Use this space for noting your reflections on what is being presented and your reactions to it. Note items to follow up on here too.
Write or draw, include your feelings, questions, and emerging ideas and other comments.
When you review, your associations with how you experienced what was presented will make it easier to remember. What you put in this column acts as a key and an index, aiding recall.
Use this space for taking traditional notes on what is being presented, in whatever way you already like using.
Here’s where the brain-based research really kicks in: At the bottom of your notes for each presentation, draw a line below your notes to write a summary. As soon as possible after the talk, take 3-5 minutes to write a summary of what you want to remember from these notes, and create appropriate items in your calendar and to do lists.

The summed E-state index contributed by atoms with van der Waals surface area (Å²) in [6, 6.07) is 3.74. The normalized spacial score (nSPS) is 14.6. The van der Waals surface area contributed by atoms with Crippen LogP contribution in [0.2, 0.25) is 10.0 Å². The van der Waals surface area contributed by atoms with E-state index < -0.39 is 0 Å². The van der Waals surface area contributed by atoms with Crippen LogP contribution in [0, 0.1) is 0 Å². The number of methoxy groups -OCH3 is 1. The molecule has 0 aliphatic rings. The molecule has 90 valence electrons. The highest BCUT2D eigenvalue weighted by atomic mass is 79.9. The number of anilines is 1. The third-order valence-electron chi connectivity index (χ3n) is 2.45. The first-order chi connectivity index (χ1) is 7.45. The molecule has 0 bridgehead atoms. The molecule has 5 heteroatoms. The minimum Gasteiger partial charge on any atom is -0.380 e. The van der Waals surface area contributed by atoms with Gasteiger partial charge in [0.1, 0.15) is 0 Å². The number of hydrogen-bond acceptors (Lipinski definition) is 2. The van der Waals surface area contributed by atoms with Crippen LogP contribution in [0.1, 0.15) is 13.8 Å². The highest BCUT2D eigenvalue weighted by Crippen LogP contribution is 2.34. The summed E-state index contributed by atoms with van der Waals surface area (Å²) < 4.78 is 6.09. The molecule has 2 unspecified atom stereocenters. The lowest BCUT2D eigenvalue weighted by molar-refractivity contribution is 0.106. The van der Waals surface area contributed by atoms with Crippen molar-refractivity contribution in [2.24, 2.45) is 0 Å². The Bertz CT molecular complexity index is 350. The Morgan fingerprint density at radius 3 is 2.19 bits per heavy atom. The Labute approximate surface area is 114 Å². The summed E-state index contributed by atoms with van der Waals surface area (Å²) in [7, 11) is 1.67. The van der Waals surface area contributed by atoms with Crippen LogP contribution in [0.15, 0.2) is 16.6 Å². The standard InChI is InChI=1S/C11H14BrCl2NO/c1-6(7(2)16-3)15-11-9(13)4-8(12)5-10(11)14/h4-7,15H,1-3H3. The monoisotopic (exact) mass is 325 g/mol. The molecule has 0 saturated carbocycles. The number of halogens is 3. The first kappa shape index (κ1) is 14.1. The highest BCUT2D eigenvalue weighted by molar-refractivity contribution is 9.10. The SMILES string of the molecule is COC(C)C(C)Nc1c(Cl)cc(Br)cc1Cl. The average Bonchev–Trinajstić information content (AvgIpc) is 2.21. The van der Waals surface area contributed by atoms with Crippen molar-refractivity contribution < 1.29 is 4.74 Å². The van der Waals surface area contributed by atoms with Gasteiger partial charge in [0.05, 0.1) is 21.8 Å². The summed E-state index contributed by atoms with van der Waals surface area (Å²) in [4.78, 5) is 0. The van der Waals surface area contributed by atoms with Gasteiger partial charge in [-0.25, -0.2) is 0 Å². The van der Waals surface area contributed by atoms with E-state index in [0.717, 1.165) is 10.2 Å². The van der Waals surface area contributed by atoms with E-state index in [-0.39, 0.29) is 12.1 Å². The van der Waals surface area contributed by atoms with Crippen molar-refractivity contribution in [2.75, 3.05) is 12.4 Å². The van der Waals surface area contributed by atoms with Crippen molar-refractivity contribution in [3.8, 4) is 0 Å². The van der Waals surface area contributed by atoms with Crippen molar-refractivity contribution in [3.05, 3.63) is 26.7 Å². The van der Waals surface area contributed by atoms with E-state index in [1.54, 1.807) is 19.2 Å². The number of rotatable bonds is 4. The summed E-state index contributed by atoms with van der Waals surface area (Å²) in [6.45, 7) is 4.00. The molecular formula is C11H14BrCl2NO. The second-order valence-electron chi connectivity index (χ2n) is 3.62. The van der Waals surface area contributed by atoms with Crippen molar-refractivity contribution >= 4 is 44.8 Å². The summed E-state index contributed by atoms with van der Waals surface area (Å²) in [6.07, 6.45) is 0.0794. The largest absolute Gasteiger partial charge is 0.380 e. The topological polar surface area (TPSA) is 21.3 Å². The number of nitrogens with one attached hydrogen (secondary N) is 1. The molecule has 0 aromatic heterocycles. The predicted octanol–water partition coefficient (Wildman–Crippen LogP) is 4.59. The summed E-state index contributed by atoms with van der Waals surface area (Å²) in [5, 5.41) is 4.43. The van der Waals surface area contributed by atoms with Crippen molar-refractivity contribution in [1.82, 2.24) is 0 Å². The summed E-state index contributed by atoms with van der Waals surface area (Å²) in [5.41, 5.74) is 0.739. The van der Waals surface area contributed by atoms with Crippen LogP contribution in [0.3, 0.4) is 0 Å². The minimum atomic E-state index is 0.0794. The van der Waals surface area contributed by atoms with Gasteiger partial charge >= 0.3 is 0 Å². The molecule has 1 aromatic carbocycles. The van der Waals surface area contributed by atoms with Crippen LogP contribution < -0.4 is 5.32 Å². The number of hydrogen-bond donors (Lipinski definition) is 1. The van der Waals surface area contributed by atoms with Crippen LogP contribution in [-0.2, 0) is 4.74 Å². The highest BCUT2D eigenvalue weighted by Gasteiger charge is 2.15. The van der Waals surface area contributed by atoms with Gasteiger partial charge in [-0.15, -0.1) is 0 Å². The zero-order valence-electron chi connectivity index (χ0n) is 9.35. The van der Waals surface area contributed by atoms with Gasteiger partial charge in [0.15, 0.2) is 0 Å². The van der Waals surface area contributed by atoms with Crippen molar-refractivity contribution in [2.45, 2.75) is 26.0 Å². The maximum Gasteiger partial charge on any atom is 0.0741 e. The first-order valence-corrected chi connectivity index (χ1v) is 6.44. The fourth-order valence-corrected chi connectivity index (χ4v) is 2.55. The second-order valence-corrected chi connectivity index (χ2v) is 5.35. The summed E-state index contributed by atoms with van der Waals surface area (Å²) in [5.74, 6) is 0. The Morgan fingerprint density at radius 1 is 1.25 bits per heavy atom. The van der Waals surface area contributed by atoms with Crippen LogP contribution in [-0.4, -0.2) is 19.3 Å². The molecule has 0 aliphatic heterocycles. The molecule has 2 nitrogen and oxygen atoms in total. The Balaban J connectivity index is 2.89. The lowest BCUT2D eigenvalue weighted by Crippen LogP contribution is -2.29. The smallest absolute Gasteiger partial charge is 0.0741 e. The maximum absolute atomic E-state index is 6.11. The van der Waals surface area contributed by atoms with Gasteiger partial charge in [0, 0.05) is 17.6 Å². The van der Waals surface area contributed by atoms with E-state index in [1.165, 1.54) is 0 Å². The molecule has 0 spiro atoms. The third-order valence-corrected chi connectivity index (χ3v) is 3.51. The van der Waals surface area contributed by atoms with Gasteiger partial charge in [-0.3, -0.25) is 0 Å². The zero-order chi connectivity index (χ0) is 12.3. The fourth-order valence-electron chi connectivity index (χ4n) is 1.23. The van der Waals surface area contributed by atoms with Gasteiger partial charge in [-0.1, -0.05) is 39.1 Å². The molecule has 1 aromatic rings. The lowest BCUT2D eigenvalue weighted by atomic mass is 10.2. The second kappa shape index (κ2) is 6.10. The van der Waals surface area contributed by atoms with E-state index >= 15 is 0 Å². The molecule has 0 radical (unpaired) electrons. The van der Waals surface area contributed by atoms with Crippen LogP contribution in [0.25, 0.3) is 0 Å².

If you make time to review your summaries before your sleep, you will help solidify the new neural connections you want to keep. If you review your summaries after sleeping, you do even more to move what you learned from short term memory to long-term memory. When you review your notes, in most cases all you’ll need to review is your summaries.
Not sure what to write in the summary? One of the easiest ways is to do it in 3 sentences:
- Summarize what the speaker is proposing you think about or do differently
- Reference the key supports for the proposition
- Make a bulleted list of what you most want to remember later**most valuable